LeBlanc raising funds for hurricane relief

Lefty, former O's infielder Peterson leading charge to aid hometown Lake Charles

September 2nd, 2020

When Hurricane Laura hit the Louisiana coast last week, its Category 4 classification and 150 mph winds made it the strongest storm to make landfall in the state. It ravished communities like Lake Charles, where Orioles of past and present call home. Now they are teaming up to help save it.

Orioles starter and former infielder -- both Lake Charles natives -- have started a GoFundMe campaign to aid the city’s relief efforts in Laura’s wake. The pair set a goal of $100,000 to help families, small businesses, churches and schools in the city of about 80,000 situated between New Orleans and Houston. Some funds will also be earmarked to repair baseball facilities at McNeese State University, from where Peterson was drafted in 2011.

Those looking to donate can do so at the campaign's GoFundMe page.

“It’s for those who have taken the greatest hits,” LeBlanc told MLB.com. “It’s just devastating. It really is. The pictures don’t do it justice. You have no idea what it looks like until you really step foot in it.”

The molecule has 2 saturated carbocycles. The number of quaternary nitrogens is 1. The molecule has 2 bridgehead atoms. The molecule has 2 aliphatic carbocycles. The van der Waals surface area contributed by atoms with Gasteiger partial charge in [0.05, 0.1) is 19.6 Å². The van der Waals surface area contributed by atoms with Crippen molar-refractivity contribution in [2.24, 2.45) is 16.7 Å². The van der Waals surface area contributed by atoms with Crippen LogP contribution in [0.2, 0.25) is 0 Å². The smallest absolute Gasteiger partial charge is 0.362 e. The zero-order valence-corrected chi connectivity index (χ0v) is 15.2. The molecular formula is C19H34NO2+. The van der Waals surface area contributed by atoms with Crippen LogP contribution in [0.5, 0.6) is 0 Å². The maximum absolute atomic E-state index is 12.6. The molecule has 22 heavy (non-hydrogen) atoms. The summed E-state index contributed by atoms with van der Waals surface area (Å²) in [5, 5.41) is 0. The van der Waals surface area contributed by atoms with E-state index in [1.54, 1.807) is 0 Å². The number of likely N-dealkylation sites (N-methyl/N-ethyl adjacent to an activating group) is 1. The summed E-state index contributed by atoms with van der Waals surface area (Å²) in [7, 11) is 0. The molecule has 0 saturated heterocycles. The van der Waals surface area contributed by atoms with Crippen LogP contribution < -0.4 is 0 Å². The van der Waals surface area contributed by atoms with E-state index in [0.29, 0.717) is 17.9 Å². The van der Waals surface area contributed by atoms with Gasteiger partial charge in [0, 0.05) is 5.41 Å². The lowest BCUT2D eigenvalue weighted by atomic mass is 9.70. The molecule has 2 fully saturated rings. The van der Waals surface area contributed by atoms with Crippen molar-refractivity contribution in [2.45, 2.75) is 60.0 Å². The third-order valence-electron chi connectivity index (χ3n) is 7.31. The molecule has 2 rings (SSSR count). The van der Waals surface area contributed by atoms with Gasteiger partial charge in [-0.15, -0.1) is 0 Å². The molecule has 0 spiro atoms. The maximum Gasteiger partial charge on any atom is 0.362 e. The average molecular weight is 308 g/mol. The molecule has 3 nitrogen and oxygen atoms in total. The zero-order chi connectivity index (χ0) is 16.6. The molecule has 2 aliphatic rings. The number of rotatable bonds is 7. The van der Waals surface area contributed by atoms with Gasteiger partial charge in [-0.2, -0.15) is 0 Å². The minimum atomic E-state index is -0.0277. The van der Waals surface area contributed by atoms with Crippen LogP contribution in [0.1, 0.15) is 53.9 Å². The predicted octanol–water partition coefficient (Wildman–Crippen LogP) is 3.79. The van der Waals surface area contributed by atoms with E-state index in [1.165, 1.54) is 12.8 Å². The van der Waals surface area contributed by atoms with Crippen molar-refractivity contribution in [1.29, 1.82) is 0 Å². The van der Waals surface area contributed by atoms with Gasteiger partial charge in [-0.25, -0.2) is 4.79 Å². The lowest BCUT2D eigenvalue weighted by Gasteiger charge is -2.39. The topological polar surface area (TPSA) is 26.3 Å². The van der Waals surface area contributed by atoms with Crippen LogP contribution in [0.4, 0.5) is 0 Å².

LeBlanc, 36, is a product of Lake Charles’ Alfred M. Barbe High School and a 12-year MLB veteran. He made six starts for Baltimore this season before being sidelined with a season-ending elbow injury. Peterson, 30, is a veteran utility man who played with the Orioles in 2018 and '19, and is currently on the Brewers’ active roster.

Keeping tabs on the storm from Baltimore last week, LeBlanc said it was like “watching a nightmare play out while you’re still awake.” He is now in the process of commuting daily from outside Houston to clear debris from his property. Nearly a week after the storm, thousands in the city are still without power and water. The rebuild could take months, if not years.

“It's so bad that everybody needs help, and hopefully we can get enough to where we can pass a little bit to everybody. That's kind of a dream,” LeBlanc said. “It’s a town where everybody kind of grows up together and where your roots grow really deep. It’s hard to leave. It’s a place where you feel like it’s home when you go back. And a lot of people we grew up with are taking some really, really big hits.”